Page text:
Some evidence suggests that astrocytes play an active role in inactivating toxic substances entering the CNS (3286). The cells, by interacting with macrophages and microglia, can inhibit their production of cellular products that are toxic to neurons. This toxicity can be mediated by the -methyl--aspartate receptor (NMDA-R). Thus, a balance is established by which astrocytes can either synthesize neurotoxins or remove them from the CNS (Section III.E).

Citation: Levy J. 2007. Effect of HIV on Various Tissues and Organ Systems in the Host, p 165-207. In HIV and the Pathogenesis of AIDS, Third Edition. ASM Press, Washington, DC. doi: 10.1128/9781555815653.ch08
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Image of Figure 8.12
Figure 8.12

HIV neuropathogenesis. It is proposed that the virus infects capillary en-dothelial cells of the brain and passes via the basolateral surface of these cells to astrocytes lining the blood-brain barrier (BBB). Infection of both these cell types leads to a breakdown in the BBB and ingress of infected T cells and macrophages. The ultimate result is an infection of other brain cells (e.g., oligodendrocytes and microglia) by HIV. Production of HIV and its viral proteins ensues, as does the release of various cytokines (e.g., TNF-α and low-molecular-weight substances). These products could lead to an interruption of cell-to-cell transmission through a blockage of neurotropic factors. Direct infection of cells, as well as high levels of viral proteins (e.g., envelope glycoproteins, Tat, and Nef) and cytokines, could lead to direct neurotoxicity through detrimental effects on the cell membrane.

Citation: Levy J. 2007. Effect of HIV on Various Tissues and Organ Systems in the Host, p 165-207. In HIV and the Pathogenesis of AIDS, Third Edition. ASM Press, Washington, DC. doi: 10.1128/9781555815653.ch08
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Image of Figure 8.13
Figure 8.13

Histology of bowel. Colonic biopsy sample from an HIV-infected subject with chronic diarrhea and no detectable pathogens. The biopsy sample shows only mild chronic inflammation, without epithelial cell damage or acute inflammation. (Hematoxylin and eosin; original magnification, ×125. Figure provided by D. Kotler.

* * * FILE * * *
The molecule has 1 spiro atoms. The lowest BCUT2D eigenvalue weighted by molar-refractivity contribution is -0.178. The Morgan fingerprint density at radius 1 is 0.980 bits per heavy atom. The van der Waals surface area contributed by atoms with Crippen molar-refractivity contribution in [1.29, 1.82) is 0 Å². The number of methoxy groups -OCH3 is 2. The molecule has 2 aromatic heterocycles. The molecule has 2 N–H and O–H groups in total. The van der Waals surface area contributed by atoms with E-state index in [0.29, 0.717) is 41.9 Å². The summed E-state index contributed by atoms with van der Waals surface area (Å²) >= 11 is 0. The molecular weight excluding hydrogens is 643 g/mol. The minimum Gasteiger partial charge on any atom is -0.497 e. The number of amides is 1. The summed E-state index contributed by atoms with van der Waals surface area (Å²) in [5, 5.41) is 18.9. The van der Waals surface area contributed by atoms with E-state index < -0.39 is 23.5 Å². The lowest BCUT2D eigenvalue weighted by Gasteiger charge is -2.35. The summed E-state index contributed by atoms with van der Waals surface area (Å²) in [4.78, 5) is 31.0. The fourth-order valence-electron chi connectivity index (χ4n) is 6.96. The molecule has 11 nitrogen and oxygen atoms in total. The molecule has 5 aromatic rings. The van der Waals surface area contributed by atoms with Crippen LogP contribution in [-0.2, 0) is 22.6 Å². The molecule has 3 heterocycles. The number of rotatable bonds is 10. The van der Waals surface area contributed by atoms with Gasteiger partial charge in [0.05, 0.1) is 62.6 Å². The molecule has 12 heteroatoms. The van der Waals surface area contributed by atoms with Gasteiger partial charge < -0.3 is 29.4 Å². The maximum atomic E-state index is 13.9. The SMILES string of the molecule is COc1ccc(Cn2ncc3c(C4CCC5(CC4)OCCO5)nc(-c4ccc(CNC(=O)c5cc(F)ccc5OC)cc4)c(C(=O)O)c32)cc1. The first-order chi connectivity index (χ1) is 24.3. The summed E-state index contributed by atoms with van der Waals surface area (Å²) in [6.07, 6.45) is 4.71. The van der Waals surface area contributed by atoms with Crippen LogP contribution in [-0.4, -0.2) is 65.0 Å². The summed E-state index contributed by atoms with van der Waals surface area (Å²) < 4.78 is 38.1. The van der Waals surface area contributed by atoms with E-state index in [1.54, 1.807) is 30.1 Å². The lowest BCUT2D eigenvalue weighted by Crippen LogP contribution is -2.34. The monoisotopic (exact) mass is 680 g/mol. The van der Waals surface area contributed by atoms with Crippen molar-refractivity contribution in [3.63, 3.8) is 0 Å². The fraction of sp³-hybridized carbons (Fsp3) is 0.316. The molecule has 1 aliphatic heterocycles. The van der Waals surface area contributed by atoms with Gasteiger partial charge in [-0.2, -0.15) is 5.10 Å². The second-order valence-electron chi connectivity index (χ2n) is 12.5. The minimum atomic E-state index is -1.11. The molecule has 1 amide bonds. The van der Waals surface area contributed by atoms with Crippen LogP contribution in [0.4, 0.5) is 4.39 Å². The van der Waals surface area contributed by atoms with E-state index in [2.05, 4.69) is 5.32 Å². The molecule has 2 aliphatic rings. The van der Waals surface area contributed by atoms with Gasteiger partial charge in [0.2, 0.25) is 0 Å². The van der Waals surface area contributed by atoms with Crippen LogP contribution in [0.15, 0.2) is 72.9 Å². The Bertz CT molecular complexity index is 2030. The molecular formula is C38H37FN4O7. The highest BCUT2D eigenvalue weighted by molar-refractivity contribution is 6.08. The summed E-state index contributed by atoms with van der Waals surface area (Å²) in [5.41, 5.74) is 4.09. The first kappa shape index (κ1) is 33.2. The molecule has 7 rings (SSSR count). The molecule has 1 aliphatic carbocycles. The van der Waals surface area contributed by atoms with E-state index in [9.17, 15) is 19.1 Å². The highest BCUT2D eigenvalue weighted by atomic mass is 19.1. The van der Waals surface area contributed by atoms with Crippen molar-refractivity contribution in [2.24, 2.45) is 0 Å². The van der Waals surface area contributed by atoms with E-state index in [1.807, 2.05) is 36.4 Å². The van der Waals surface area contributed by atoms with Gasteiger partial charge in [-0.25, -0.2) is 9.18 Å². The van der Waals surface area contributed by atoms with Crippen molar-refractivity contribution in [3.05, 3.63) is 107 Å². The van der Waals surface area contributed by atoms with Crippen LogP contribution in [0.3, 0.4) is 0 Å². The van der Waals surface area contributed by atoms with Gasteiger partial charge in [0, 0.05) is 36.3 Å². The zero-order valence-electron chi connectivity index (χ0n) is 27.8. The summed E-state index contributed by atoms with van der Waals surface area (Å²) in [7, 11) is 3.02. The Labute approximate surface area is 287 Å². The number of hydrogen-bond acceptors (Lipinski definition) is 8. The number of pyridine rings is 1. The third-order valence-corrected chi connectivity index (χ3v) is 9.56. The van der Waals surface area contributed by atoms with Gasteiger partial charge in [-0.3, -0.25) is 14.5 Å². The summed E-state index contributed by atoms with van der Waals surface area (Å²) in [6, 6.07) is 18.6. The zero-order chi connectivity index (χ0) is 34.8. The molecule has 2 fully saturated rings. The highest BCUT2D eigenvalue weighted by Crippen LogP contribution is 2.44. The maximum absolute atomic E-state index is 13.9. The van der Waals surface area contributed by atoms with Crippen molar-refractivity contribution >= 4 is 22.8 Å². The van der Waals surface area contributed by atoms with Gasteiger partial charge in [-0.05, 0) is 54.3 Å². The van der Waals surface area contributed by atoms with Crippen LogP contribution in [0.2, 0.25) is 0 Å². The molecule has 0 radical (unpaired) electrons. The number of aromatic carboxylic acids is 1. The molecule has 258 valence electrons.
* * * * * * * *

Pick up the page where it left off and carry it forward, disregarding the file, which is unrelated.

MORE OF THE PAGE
Citation: Levy J. 2007. Effect of HIV on Various Tissues and Organ Systems in the Host, p 165-207. In HIV and the Pathogenesis of AIDS, Third Edition. ASM Press, Washington, DC. doi: 10.1128/9781555815653.ch08
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Image of Figure 8.14
Figure 8.14

In situ hybridization of renal biopsy sample from an HIV-infected patient showing tubular epithelial cell expression of viral mRNA (arrowheads). Magnification, ×200. Reprinted from reference 3811 with permission.

Citation: Levy J. 2007. Effect of HIV on Various Tissues and Organ Systems in the Host, p 165-207. In HIV and the Pathogenesis of AIDS, Third Edition. ASM Press, Washington, DC. doi: 10.1128/9781555815653.ch08
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References

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Tables

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Table 8.1

Abnormalities of the immune system in HIV infection

Citation: Levy J. 2007. Effect of HIV on Various Tissues and Organ Systems in the Host, p 165-207. In HIV and the Pathogenesis of AIDS, Third Edition. ASM Press, Washington, DC. doi: 10.1128/9781555815653.ch08
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Table 8.2

Potential detrimental effect of viral proteins on immune response

Citation: Levy J. 2007. Effect of HIV on Various Tissues and Organ Systems in the Host, p 165-207. In HIV and the Pathogenesis of AIDS, Third Edition. ASM Press, Washington, DC. doi: 10.1128/9781555815653.ch08
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Table 8.3

Potential factors involved in HIV-induced loss of CD4 lymphocyte number and immune function

Citation: Levy J. 2007. Effect of HIV on Various Tissues and Organ Systems in the Host, p 165-207. In HIV and the Pathogenesis of AIDS, Third Edition. ASM Press, Washington, DC. doi: 10.1128/9781555815653.ch08
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Table 8.4

Half-life of circulating CD4and CD8 T cells

Citation: Levy J. 2007. Effect of HIV on Various Tissues and Organ Systems in the Host, p 165-207. In HIV and the Pathogenesis of AIDS, Third Edition. ASM Press, Washington, DC. doi: 10.1128/9781555815653.ch08
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Table 8.5

Estimated turnover rate of infected CD4 cells in HIV-infected individuals

Citation: Levy J. 2007. Effect of HIV on Various Tissues and Organ Systems in the Host, p 165-207. In HIV and the Pathogenesis of AIDS, Third Edition. ASM Press, Washington, DC. doi: 10.1128/9781555815653.ch08
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Table 8.6

Effect of HIV infection and HIV proteins on cytokine production